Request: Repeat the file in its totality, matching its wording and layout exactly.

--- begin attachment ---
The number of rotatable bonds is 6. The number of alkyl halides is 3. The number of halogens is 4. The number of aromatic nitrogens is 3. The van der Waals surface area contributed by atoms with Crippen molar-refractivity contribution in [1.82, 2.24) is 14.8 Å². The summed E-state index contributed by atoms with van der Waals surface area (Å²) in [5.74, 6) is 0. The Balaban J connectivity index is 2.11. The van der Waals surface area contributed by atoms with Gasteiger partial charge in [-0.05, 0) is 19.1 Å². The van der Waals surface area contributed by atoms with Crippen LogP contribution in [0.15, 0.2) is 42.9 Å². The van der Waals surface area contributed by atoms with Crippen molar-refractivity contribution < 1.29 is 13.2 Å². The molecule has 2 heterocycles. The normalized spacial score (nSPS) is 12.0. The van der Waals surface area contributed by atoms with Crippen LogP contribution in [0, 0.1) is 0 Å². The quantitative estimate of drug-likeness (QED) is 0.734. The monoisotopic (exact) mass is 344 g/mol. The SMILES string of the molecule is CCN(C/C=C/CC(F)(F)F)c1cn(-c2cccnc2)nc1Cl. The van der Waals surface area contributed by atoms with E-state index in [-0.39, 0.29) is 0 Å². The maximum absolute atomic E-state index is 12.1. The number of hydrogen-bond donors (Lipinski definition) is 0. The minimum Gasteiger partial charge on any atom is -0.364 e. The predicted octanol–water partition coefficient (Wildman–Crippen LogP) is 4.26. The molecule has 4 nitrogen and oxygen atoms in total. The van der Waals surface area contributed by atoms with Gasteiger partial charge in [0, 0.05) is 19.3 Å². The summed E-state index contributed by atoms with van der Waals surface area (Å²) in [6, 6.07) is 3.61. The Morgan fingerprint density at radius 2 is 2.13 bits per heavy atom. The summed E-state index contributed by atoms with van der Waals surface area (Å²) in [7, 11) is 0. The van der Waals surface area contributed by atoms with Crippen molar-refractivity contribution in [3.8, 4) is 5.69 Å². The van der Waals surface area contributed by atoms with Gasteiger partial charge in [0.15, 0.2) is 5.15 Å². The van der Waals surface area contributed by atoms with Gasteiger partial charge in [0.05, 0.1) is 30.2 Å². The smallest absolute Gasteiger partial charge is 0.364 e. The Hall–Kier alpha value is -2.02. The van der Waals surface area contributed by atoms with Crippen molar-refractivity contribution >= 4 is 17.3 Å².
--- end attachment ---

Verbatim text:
The number of rotatable bonds is 6. The number of alkyl halides is 3. The number of halogens is 4. The number of aromatic nitrogens is 3. The van der Waals surface area contributed by atoms with Crippen molar-refractivity contribution in [1.82, 2.24) is 14.8 Å². The summed E-state index contributed by atoms with van der Waals surface area (Å²) in [5.74, 6) is 0. The Balaban J connectivity index is 2.11. The van der Waals surface area contributed by atoms with Gasteiger partial charge in [-0.05, 0) is 19.1 Å². The van der Waals surface area contributed by atoms with Crippen LogP contribution in [0.15, 0.2) is 42.9 Å². The van der Waals surface area contributed by atoms with Crippen molar-refractivity contribution < 1.29 is 13.2 Å². The molecule has 2 heterocycles. The normalized spacial score (nSPS) is 12.0. The van der Waals surface area contributed by atoms with Crippen LogP contribution in [0, 0.1) is 0 Å². The quantitative estimate of drug-likeness (QED) is 0.734. The monoisotopic (exact) mass is 344 g/mol. The SMILES string of the molecule is CCN(C/C=C/CC(F)(F)F)c1cn(-c2cccnc2)nc1Cl. The van der Waals surface area contributed by atoms with E-state index in [-0.39, 0.29) is 0 Å². The maximum absolute atomic E-state index is 12.1. The number of hydrogen-bond donors (Lipinski definition) is 0. The minimum Gasteiger partial charge on any atom is -0.364 e. The predicted octanol–water partition coefficient (Wildman–Crippen LogP) is 4.26. The molecule has 4 nitrogen and oxygen atoms in total. The van der Waals surface area contributed by atoms with Gasteiger partial charge in [0, 0.05) is 19.3 Å². The summed E-state index contributed by atoms with van der Waals surface area (Å²) in [6, 6.07) is 3.61. The Morgan fingerprint density at radius 2 is 2.13 bits per heavy atom. The summed E-state index contributed by atoms with van der Waals surface area (Å²) in [7, 11) is 0. The van der Waals surface area contributed by atoms with Crippen molar-refractivity contribution in [3.8, 4) is 5.69 Å². The van der Waals surface area contributed by atoms with Gasteiger partial charge in [0.15, 0.2) is 5.15 Å². The van der Waals surface area contributed by atoms with Gasteiger partial charge in [0.05, 0.1) is 30.2 Å². The smallest absolute Gasteiger partial charge is 0.364 e. The Hall–Kier alpha value is -2.02. The van der Waals surface area contributed by atoms with Crippen molar-refractivity contribution >= 4 is 17.3 Å².